French Cup: who will benefit from the removal of the extension?

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The extension at the end of the regular time for the Coupe de France matches has been eliminated by the French Federation (FFF), except for the final, starting next season. “From the 1st round to the semi-finals included, in the event of a draw after the regulation time, the teams will decide directly by the kick-to-goal test, under the conditions set by the Laws of the Game “, Indicates the new regulations of the Coupe de France, acted on Monday June 22 by the Executive Committee and put online this Monday.

What impact will this initiative have on the spectacle of the Coupe de France matches? What type of team, large professional team or small amateur training, will this new configuration be favorable? What do the statistics say?

First of all, there are not that many games ending in overtime. Out of 620 meetings between professional teams (Ligue 1, Ligue 2) and amateur teams (National and lower divisions) over the past ten seasons, only 82 have gone to extra time, or 13.4% of the matches.

Statistics also say that over this same period, amateurs have dropped professionals in 22% of cases at the end of regulation time. In the event of an extension, these same amateurs prevailed over the professionals in 21% of cases, after the additional 30 minutes. This tends to show that holding an extension after 90 minutes did not favor the weakest formation on paper, nor the presumed superior team. And that, somewhere, the extension was superfluous.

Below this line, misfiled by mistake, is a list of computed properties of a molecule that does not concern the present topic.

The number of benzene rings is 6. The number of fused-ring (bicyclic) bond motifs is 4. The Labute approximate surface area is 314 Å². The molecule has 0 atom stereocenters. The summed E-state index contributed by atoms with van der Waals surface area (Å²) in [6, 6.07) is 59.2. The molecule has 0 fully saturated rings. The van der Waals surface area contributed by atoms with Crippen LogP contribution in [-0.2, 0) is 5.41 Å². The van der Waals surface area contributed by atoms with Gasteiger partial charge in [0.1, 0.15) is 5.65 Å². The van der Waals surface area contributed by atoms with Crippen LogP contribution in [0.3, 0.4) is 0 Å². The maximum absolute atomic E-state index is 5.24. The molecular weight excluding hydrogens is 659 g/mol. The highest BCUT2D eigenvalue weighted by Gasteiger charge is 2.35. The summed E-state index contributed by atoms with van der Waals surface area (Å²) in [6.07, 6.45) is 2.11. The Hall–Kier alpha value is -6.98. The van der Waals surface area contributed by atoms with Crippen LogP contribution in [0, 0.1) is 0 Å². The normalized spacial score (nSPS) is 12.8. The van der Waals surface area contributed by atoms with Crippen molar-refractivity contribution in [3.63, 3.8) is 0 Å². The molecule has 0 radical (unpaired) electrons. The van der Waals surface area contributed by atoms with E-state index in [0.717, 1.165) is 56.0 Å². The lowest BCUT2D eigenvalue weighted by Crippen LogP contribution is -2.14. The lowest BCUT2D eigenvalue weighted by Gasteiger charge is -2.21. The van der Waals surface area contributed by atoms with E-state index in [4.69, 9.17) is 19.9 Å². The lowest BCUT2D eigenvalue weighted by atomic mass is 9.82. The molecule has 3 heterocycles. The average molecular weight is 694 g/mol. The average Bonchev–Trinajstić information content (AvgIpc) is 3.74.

French Cup: who will benefit from the removal of the extension?

On the other hand, it appears that in the penalty shootout, amateurs are almost on an equal footing with the pros – with 49% of matches won on penalties. The removal of the “overtime” box to jump directly to the “penalty shootout” box would therefore tend to increase the chances of “small” teams against “big”.

Amateurs ready to bet everything on penalties?

What influence will this new configuration have on the game played in a competition cherished by spectators? The logic would be that the presumed superior teams develop more play, in order to win in regular time and save the lottery from shots on goal.

But such scenarios will also make less of the surprises that make up the Coupe de France. It is also possible that the “small” teams present themselves with the intention of closing the game, with a view to betting everything on the penalty shootout, with unfortunate consequences in terms of spectacle.

In any event, spectators will be deprived of a potential half-hour of additional suspense in the event of a parity score at the end of the 90 minutes. Between a draw and a penalty shootout, it is possible that nostalgia for the overtime may be felt.


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